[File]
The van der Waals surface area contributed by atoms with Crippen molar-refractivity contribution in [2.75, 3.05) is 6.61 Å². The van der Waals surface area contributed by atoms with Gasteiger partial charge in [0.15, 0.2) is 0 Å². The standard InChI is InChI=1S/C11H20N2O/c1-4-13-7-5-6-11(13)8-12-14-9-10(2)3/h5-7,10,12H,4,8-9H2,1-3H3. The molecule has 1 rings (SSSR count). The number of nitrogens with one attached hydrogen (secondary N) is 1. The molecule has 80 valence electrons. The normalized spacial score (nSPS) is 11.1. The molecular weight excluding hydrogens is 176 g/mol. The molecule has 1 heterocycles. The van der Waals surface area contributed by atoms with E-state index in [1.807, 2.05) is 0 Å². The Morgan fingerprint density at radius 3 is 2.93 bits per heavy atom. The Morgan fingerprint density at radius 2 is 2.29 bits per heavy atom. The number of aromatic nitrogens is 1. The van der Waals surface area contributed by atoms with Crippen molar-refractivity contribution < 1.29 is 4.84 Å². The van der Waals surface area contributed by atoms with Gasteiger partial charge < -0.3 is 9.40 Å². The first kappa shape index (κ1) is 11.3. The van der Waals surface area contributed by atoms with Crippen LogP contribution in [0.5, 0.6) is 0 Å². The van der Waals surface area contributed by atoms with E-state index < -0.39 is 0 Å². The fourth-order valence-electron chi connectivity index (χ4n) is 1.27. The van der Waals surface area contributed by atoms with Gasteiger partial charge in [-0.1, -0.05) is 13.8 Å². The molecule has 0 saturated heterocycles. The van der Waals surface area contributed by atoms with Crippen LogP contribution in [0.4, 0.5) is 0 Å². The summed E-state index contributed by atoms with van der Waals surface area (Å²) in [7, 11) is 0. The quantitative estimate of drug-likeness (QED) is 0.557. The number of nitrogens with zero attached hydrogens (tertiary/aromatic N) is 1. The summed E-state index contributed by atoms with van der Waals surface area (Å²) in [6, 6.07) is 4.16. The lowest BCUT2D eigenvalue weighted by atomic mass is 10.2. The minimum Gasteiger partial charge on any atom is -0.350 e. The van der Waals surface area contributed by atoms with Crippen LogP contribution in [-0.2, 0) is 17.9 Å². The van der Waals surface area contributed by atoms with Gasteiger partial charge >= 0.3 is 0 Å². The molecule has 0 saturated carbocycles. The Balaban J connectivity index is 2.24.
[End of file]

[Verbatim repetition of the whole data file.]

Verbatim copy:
The van der Waals surface area contributed by atoms with Crippen molar-refractivity contribution in [2.75, 3.05) is 6.61 Å². The van der Waals surface area contributed by atoms with Gasteiger partial charge in [0.15, 0.2) is 0 Å². The standard InChI is InChI=1S/C11H20N2O/c1-4-13-7-5-6-11(13)8-12-14-9-10(2)3/h5-7,10,12H,4,8-9H2,1-3H3. The molecule has 1 rings (SSSR count). The number of nitrogens with one attached hydrogen (secondary N) is 1. The molecule has 80 valence electrons. The normalized spacial score (nSPS) is 11.1. The molecular weight excluding hydrogens is 176 g/mol. The molecule has 1 heterocycles. The van der Waals surface area contributed by atoms with E-state index in [1.807, 2.05) is 0 Å². The Morgan fingerprint density at radius 3 is 2.93 bits per heavy atom. The Morgan fingerprint density at radius 2 is 2.29 bits per heavy atom. The number of aromatic nitrogens is 1. The van der Waals surface area contributed by atoms with Crippen molar-refractivity contribution < 1.29 is 4.84 Å². The van der Waals surface area contributed by atoms with Gasteiger partial charge < -0.3 is 9.40 Å². The first kappa shape index (κ1) is 11.3. The van der Waals surface area contributed by atoms with Crippen LogP contribution in [0.5, 0.6) is 0 Å². The van der Waals surface area contributed by atoms with E-state index < -0.39 is 0 Å². The fourth-order valence-electron chi connectivity index (χ4n) is 1.27. The van der Waals surface area contributed by atoms with Gasteiger partial charge in [-0.1, -0.05) is 13.8 Å². The molecule has 0 saturated heterocycles. The van der Waals surface area contributed by atoms with Crippen LogP contribution in [0.4, 0.5) is 0 Å². The summed E-state index contributed by atoms with van der Waals surface area (Å²) in [7, 11) is 0. The quantitative estimate of drug-likeness (QED) is 0.557. The number of nitrogens with zero attached hydrogens (tertiary/aromatic N) is 1. The summed E-state index contributed by atoms with van der Waals surface area (Å²) in [6, 6.07) is 4.16. The lowest BCUT2D eigenvalue weighted by atomic mass is 10.2. The minimum Gasteiger partial charge on any atom is -0.350 e. The van der Waals surface area contributed by atoms with Crippen LogP contribution in [-0.2, 0) is 17.9 Å². The van der Waals surface area contributed by atoms with Gasteiger partial charge >= 0.3 is 0 Å². The molecule has 0 saturated carbocycles. The Balaban J connectivity index is 2.24.